One hundred years of park and recreation development in the nation has broadened the movement from the first Eastern commons and plazas to imposing parks and parking systems throughout the entire country. These changes have taken place concurrently with our social development. People have moved from rural areas to cities and out again; they have become exceptionally mobile; they have more money and more leisure time. They are demanding a variety of outdoor recreation areas to satisfy their many interests.
The core areas of American cities present deep seated and diverse problems, the solution of which is one of the country’s major challenges, observed Ira J. Hutchinson of the National Recreation Association (now the National Park and Recreation Association).
In 1969 Assistant Secretary Samuel C. Jackson of the Department of Housing and Urban Development in an address before the National Park and Recreation Association forum in Washington, D.C., strongly stressed the social urgency of adequate recreational planning for the poor and deprived. He urged his audience of professionals and volunteers in public and private agencies to take note that citizens in our communities think recreation and park programs are important, and not “disposable frills.”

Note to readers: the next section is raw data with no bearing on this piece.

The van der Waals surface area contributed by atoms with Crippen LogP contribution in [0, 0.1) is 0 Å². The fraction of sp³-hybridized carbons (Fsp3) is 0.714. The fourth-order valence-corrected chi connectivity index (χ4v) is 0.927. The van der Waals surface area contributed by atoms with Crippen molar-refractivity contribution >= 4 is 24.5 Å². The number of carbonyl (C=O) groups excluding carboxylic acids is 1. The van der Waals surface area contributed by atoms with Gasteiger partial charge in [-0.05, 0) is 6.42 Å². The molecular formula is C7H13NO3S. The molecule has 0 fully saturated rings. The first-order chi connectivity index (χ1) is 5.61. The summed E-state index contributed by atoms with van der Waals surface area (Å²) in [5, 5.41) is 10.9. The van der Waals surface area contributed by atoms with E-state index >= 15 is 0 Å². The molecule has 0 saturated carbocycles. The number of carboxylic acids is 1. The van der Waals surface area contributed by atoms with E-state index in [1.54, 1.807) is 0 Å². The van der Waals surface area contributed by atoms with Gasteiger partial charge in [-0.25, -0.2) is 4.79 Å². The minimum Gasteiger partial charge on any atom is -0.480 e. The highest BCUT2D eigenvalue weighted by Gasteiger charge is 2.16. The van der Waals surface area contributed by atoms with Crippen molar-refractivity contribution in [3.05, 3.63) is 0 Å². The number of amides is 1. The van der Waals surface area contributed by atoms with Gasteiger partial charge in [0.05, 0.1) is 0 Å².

“I hope you realize, as the Kerner Commission did, that recreation programs and park areas rank no less than fifth place in the spectrum of ghetto resident grievances,” he observed.
The Secretary stressed the vital role recreation can play in establishing relationships that contribute to group and community growth and identity. His convictions in this regard were amply supported by the findings of the National Advisory Disorders (Kerner Commission) in 1968 which interviewed 1200 blacks and whites in fifteen cities and four suburban areas of the most crucially disturbed localities coast to coast.
In four cities, after the disturbances, programs had been initiated to increase recreational facilities in ghetto communities. A month and a half after the New Brunswick disturbances, local businessmen donated five portable swimming pools to the city. A boat which the city used as a recreation center was also donated and towed to the city by private companies.
In Atlanta, work began on a playground for which area residents had been petitioning for two years.
In Elizabeth, the recreation department moved a playground closer to a poor black neighborhood.
In Tampa, a former high school coach was hired as director of youth services for the county neighborhood service centers.